Edecrin Warnings and Precautions
It's important to be aware of Edecrin warnings and precautions before starting treatment, including the potential for serious side effects. The diuretic may cause hearing loss, extremely low blood pressure, and an electrolyte imbalance. Edecrin warnings and precautions also extend to those who are allergic to any components of the medicine, are producing very little or no urine, or experience severe diarrhea or worsened kidney function while taking it.
You should talk with your healthcare provider prior to taking Edecrin® (ethacrynic acid) if you have:
- Liver disease, including cirrhosis
- Kidney disease or kidney failure (renal failure)
- Fluid or electrolyte problems
- Any allergies, including allergies to sulfa drugs, foods, dyes, or preservatives.
Also, let your healthcare provider know if you:
- Are pregnant or trying to become pregnant (see Edecrin and Pregnancy)
- Are breastfeeding.
Tell your healthcare provider about all other medicines you are currently taking, including prescription and non-prescription medicines, vitamins, and herbal supplements.
Precautions and warnings to be aware of prior to taking Edecrin include the following:
- Edecrin is a potent diuretic with the potential to cause too much water and electrolyte loss. Your healthcare provider should carefully monitor you while you are taking the drug. This involves monitoring your weight (usually on a daily basis) and checking your electrolyte levels (using a blood test).
- If kidney problems seem to be getting worse (especially for those with severe kidney disease), the medication should be stopped, since it can sometimes make kidney problems worse.
- Edecrin should be used with caution in people with cirrhosis or other liver problems. Electrolyte changes (which are common with the drug) can be dangerous in people with liver disease.
- Edecrin can cause hearing loss. Sometimes, this hearing loss is permanent. It is more common when high doses of the drug are given intravenously or when combined with other medications that can cause hearing loss. Let your healthcare provider know right away if you notice hearing loss or ringing in the ears (tinnitus).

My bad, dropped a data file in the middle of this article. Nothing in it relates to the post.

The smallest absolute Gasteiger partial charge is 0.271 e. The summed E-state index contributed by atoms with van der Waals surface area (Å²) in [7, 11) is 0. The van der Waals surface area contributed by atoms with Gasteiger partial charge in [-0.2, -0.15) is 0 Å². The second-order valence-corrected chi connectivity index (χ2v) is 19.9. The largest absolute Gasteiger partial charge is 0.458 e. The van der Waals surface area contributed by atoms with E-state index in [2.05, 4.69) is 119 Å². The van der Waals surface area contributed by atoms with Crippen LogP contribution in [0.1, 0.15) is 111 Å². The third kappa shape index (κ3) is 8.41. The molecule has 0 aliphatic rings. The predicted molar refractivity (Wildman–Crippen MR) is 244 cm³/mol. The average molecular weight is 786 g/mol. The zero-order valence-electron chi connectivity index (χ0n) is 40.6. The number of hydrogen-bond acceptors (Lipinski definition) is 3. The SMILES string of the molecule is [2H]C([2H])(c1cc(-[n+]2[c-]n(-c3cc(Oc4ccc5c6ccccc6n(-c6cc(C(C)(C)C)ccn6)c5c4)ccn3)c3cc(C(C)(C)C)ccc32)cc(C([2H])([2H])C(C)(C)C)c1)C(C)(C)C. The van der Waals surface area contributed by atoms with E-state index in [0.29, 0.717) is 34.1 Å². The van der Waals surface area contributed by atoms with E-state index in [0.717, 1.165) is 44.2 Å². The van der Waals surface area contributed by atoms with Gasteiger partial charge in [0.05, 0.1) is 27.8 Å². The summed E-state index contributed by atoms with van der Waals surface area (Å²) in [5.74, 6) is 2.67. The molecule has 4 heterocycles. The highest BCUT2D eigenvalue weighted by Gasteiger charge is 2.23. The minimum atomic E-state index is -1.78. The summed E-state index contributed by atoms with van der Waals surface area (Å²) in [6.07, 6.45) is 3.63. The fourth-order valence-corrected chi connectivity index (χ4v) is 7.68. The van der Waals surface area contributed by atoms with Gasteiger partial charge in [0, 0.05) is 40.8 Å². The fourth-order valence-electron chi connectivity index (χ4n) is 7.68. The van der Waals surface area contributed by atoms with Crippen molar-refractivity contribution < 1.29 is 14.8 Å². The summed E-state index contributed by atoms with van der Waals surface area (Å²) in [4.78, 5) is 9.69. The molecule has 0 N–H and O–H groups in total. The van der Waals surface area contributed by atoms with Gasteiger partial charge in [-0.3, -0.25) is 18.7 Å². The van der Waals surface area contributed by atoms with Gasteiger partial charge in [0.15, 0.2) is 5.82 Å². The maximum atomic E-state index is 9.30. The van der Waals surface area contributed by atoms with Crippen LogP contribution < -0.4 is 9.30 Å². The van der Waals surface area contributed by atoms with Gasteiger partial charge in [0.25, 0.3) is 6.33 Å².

- Edecrin can interact with certain medications (see Edecrin Drug Interactions).
- The medication may cause extreme low blood pressure in some people. This is more likely to happen when the medicine is first started or if the dosage is changed. It is also more likely to happen in people who:
This is why it is important to drink fluids regularly while taking the drug. If you have any possible symptoms of low blood pressure, such as dizziness, lightheadedness, or fainting, contact your healthcare provider. If you have fainted, stop taking Edecrin until you have talked to your healthcare provider.Also, make sure not to drive, operate any heavy machinery, or perform any other tasks that require alertness until you know how Edecrin affects you.
- The medication may affect electrolytes in the blood (including sodium, calcium, potassium, magnesium, and chloride). Therefore, your healthcare provider will regularly check these levels. If you notice any symptoms of a possible electrolyte imbalance, contact your healthcare provider. These symptoms may include:
- Dry mouth
- Muscle pain or muscle cramps
- Low blood pressure (hypotension)
- Decreased urination
- Rapid heart rate (tachycardia) or irregular heart rhythm (arrhythmia)
- Nausea or vomiting.
- Edecrin is also known to make gout worse.
- Edecrin is considered a pregnancy Category B medication. This means that it is probably safe for use during pregnancy, although the full risks are not known. Talk to your healthcare provider about the risks and benefits of using the drug during pregnancy (see Edecrin and Pregnancy).
- It is not known if Edecrin passes through breast milk. Therefore, if you are breastfeeding or plan to start, discuss this with your healthcare provider before taking the drug (see Edecrin and Breastfeeding).